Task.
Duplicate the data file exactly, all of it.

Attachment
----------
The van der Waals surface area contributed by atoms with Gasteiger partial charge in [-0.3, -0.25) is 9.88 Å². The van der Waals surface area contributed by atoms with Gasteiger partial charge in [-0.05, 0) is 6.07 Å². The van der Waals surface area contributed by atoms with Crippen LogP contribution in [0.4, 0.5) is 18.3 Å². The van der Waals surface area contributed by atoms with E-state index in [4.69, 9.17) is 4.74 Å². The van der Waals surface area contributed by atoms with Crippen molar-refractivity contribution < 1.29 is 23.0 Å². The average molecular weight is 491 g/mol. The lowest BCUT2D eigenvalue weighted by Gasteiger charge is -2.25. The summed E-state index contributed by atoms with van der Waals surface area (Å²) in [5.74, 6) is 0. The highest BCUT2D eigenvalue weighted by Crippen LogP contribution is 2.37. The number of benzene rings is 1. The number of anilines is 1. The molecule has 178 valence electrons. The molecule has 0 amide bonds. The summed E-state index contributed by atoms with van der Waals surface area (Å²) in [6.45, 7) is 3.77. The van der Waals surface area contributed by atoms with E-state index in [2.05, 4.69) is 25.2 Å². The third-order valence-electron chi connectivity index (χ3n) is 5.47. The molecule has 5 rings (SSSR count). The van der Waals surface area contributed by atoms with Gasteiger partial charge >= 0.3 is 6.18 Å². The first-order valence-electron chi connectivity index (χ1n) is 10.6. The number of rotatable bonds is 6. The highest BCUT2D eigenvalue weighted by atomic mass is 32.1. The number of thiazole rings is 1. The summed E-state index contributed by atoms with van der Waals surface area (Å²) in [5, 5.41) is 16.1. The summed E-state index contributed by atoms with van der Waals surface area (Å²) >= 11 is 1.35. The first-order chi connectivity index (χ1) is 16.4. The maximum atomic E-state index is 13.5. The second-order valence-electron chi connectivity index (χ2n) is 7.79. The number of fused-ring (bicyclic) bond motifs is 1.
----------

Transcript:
The van der Waals surface area contributed by atoms with Gasteiger partial charge in [-0.3, -0.25) is 9.88 Å². The van der Waals surface area contributed by atoms with Gasteiger partial charge in [-0.05, 0) is 6.07 Å². The van der Waals surface area contributed by atoms with Crippen LogP contribution in [0.4, 0.5) is 18.3 Å². The van der Waals surface area contributed by atoms with E-state index in [4.69, 9.17) is 4.74 Å². The van der Waals surface area contributed by atoms with Crippen molar-refractivity contribution < 1.29 is 23.0 Å². The average molecular weight is 491 g/mol. The lowest BCUT2D eigenvalue weighted by Gasteiger charge is -2.25. The summed E-state index contributed by atoms with van der Waals surface area (Å²) in [5.74, 6) is 0. The highest BCUT2D eigenvalue weighted by Crippen LogP contribution is 2.37. The number of benzene rings is 1. The number of anilines is 1. The molecule has 178 valence electrons. The molecule has 0 amide bonds. The summed E-state index contributed by atoms with van der Waals surface area (Å²) in [6.45, 7) is 3.77. The van der Waals surface area contributed by atoms with E-state index in [2.05, 4.69) is 25.2 Å². The third-order valence-electron chi connectivity index (χ3n) is 5.47. The molecule has 5 rings (SSSR count). The van der Waals surface area contributed by atoms with Gasteiger partial charge >= 0.3 is 6.18 Å². The first-order valence-electron chi connectivity index (χ1n) is 10.6. The number of rotatable bonds is 6. The highest BCUT2D eigenvalue weighted by atomic mass is 32.1. The number of thiazole rings is 1. The summed E-state index contributed by atoms with van der Waals surface area (Å²) in [5, 5.41) is 16.1. The summed E-state index contributed by atoms with van der Waals surface area (Å²) >= 11 is 1.35. The first-order chi connectivity index (χ1) is 16.4. The maximum atomic E-state index is 13.5. The second-order valence-electron chi connectivity index (χ2n) is 7.79. The number of fused-ring (bicyclic) bond motifs is 1.